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Jack Zaleski, Published October 06 2012

Zaleski: A pyramid on the prairie? Go for it

Last week’s story (Amy Dalrymple, The Forum, Oct. 3, Page 1) about a developer who wants to build a pyramid in western North Dakota got eyes a-rolling and heads a-shaking in disbelief. The general reaction was a disdainful, “you’ve got to be kidding.” One North Dakota architect, who apparently has the imagination of a machine shed builder, said, “Nice fantasy, but I think it would be better in Las Vegas than North Dakota.”

Not me. I’m intrigued, not only by the idea of a residential/commercial/

recreational pyramid on the western prairie but also by the chutzpah of proposing such a thing in a state where architecture is less than inspiring. I mean wow, can you imagine?

For those not versed in North Dakota history, the state already has a pyramid on the prairie – a really big one. In the early 1970s, the anti-ballistic missile system that was supposed to keep us safe from Soviet attack over the pole was sunk into the ground near Langdon. About nine miles south of Langdon, near Nekoma, a pyramid rose that housed one of the ABM’s then state-of-the-art radars. The brooding concrete building is still there, the state’s only really gigantic pyramid-type structure.

After spending hundreds of millions of dollars and sparking a genuine economic boom among a dozen or so small communities, the vagaries of Cold War brinksmanship shut the whole thing down. The boom became a bust from which many towns never recovered. Thank you, Richard Nixon and Henry Kissinger.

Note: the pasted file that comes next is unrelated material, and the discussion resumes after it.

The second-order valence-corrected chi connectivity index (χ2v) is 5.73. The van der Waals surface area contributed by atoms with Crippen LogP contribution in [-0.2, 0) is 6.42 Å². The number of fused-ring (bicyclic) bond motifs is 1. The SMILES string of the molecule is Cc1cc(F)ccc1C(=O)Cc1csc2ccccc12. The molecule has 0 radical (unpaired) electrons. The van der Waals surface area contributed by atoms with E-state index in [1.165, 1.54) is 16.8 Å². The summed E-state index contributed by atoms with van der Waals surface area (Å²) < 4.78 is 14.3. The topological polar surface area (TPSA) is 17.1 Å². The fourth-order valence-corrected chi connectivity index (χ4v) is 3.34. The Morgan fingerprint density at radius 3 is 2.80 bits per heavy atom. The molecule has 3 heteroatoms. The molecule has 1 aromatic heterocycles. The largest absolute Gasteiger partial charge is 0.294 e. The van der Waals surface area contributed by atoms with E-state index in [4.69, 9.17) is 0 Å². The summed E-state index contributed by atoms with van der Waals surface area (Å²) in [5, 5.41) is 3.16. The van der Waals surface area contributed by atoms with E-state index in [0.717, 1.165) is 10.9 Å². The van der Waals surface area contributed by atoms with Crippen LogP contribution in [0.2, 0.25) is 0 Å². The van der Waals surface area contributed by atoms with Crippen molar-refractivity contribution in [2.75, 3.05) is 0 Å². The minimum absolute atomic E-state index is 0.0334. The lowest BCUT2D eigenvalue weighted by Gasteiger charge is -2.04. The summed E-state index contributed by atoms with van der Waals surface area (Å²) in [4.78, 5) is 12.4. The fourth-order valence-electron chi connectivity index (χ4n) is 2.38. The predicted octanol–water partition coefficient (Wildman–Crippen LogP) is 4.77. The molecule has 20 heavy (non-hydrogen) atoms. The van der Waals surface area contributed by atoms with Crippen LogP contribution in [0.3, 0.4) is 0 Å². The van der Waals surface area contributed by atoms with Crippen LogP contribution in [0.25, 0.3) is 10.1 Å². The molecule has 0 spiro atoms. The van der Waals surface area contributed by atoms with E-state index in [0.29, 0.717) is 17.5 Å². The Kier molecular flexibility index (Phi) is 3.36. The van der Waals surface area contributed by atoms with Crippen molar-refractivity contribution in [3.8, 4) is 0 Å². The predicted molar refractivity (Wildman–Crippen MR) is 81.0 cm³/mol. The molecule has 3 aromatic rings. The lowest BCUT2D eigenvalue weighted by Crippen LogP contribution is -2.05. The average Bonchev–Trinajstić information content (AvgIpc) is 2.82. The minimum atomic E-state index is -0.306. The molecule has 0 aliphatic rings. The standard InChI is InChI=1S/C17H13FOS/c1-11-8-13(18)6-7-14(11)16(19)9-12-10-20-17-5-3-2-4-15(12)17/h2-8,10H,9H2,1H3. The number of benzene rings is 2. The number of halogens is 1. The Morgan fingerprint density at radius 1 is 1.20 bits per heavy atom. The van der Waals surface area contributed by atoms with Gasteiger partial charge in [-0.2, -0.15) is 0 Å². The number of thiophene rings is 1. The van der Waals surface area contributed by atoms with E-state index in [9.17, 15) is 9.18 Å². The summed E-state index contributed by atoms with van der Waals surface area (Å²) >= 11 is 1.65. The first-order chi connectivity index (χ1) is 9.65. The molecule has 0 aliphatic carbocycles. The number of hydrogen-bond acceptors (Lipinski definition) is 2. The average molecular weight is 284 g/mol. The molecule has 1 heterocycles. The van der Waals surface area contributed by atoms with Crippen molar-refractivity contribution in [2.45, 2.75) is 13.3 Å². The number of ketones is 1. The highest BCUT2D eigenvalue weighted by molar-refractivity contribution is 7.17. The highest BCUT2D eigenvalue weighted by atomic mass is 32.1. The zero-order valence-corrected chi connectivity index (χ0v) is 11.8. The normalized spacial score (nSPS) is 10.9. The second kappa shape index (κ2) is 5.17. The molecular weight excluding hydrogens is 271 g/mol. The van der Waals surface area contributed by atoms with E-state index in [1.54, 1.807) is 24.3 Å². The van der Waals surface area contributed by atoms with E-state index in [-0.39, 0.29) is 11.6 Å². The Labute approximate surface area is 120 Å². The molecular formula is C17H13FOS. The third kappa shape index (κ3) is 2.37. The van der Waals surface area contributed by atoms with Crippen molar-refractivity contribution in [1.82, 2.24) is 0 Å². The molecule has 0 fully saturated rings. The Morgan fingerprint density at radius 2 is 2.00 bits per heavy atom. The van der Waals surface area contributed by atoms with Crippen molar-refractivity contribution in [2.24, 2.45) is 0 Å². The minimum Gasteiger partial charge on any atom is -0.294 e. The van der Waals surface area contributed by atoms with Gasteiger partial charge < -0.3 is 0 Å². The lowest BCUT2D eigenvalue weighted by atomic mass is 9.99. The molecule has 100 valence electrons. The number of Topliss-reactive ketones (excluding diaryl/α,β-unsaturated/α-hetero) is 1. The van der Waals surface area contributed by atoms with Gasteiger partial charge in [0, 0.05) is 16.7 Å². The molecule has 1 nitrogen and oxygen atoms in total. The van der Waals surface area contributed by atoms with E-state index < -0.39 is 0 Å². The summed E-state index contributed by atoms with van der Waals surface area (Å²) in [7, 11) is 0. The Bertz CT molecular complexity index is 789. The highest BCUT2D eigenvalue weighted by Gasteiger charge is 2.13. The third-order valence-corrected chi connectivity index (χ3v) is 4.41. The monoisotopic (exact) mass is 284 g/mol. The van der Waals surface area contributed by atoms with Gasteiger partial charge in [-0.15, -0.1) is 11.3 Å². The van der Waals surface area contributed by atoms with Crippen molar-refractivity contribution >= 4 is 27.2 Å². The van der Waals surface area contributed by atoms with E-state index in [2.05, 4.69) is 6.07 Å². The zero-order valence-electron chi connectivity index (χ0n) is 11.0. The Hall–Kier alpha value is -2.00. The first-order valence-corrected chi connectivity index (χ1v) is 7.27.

That was then.

The new pyramid proposal has nothing to do with national defense. An out-of-state developer wants to capitalize on the oil boom. His pyramid is so big (taller than the state Capitol building in Bismarck) that it would virtually be a city within itself with parking, balconies, apartments, shopping districts, hockey arena, ballfields, movie theater and a pond. Topped by an observation deck and restaurant, it would be – heck – as exciting as the steel sculptures on the Enchanted Highway in Stark and Hettinger counties. OK, maybe the pyramid would be a bigger deal … you know, bigger than the giant dairy cow on the hill outside of New Salem, or (oh, my god!) the Fargodome that never was a dome. (Hey, gimme a break. I’m reachin’ here.)

I hope the developer can secure the estimated $145 million his group needs to finance the Oil Patch pyramid. I hope he can get the permits and clearances he needs to build the thing on a tract about 25 miles east of Williston. Can’t you just see it, rising up from the dark prairie, a brightly lighted pyramidal monument that probably would be visible from low-Earth orbit, like the Great Wall of China? The Great Pyramid of Dakota! Gotta love it.

One suggestion for the developer: Add a few deep-in-the-pyramid burial chambers for North Dakota’s new pharaohs – oil company execs. After all, what’s a pyramid for if it’s not to enshrine the death of a culture?

Contact Editorial Page Editor Jack Zaleski at (701) 241-5521.